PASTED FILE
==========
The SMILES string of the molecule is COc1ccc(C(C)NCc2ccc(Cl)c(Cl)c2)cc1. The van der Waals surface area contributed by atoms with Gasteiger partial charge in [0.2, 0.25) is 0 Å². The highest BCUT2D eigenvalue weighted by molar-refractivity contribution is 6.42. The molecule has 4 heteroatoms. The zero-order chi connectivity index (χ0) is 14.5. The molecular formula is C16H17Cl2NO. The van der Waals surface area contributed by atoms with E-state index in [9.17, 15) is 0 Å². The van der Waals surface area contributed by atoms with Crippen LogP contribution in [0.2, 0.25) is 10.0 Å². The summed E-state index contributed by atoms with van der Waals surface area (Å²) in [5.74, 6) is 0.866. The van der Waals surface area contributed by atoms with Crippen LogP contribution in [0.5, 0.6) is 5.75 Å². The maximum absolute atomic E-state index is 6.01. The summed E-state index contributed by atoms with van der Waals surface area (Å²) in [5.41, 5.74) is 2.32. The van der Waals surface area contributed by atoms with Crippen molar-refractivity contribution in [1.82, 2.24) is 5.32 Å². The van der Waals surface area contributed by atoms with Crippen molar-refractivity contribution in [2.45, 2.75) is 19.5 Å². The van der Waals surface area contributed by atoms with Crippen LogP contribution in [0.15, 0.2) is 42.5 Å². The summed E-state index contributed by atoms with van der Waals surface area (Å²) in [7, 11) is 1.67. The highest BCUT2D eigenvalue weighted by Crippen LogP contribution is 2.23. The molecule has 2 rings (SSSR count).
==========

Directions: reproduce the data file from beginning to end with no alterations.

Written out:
The SMILES string of the molecule is COc1ccc(C(C)NCc2ccc(Cl)c(Cl)c2)cc1. The van der Waals surface area contributed by atoms with Gasteiger partial charge in [0.2, 0.25) is 0 Å². The highest BCUT2D eigenvalue weighted by molar-refractivity contribution is 6.42. The molecule has 4 heteroatoms. The zero-order chi connectivity index (χ0) is 14.5. The molecular formula is C16H17Cl2NO. The van der Waals surface area contributed by atoms with E-state index in [9.17, 15) is 0 Å². The van der Waals surface area contributed by atoms with Crippen LogP contribution in [0.2, 0.25) is 10.0 Å². The summed E-state index contributed by atoms with van der Waals surface area (Å²) in [5.74, 6) is 0.866. The van der Waals surface area contributed by atoms with Crippen LogP contribution in [0.5, 0.6) is 5.75 Å². The maximum absolute atomic E-state index is 6.01. The summed E-state index contributed by atoms with van der Waals surface area (Å²) in [5.41, 5.74) is 2.32. The van der Waals surface area contributed by atoms with Crippen molar-refractivity contribution in [1.82, 2.24) is 5.32 Å². The van der Waals surface area contributed by atoms with Crippen molar-refractivity contribution in [2.45, 2.75) is 19.5 Å². The van der Waals surface area contributed by atoms with Crippen LogP contribution in [0.15, 0.2) is 42.5 Å². The summed E-state index contributed by atoms with van der Waals surface area (Å²) in [7, 11) is 1.67. The highest BCUT2D eigenvalue weighted by Crippen LogP contribution is 2.23. The molecule has 2 rings (SSSR count).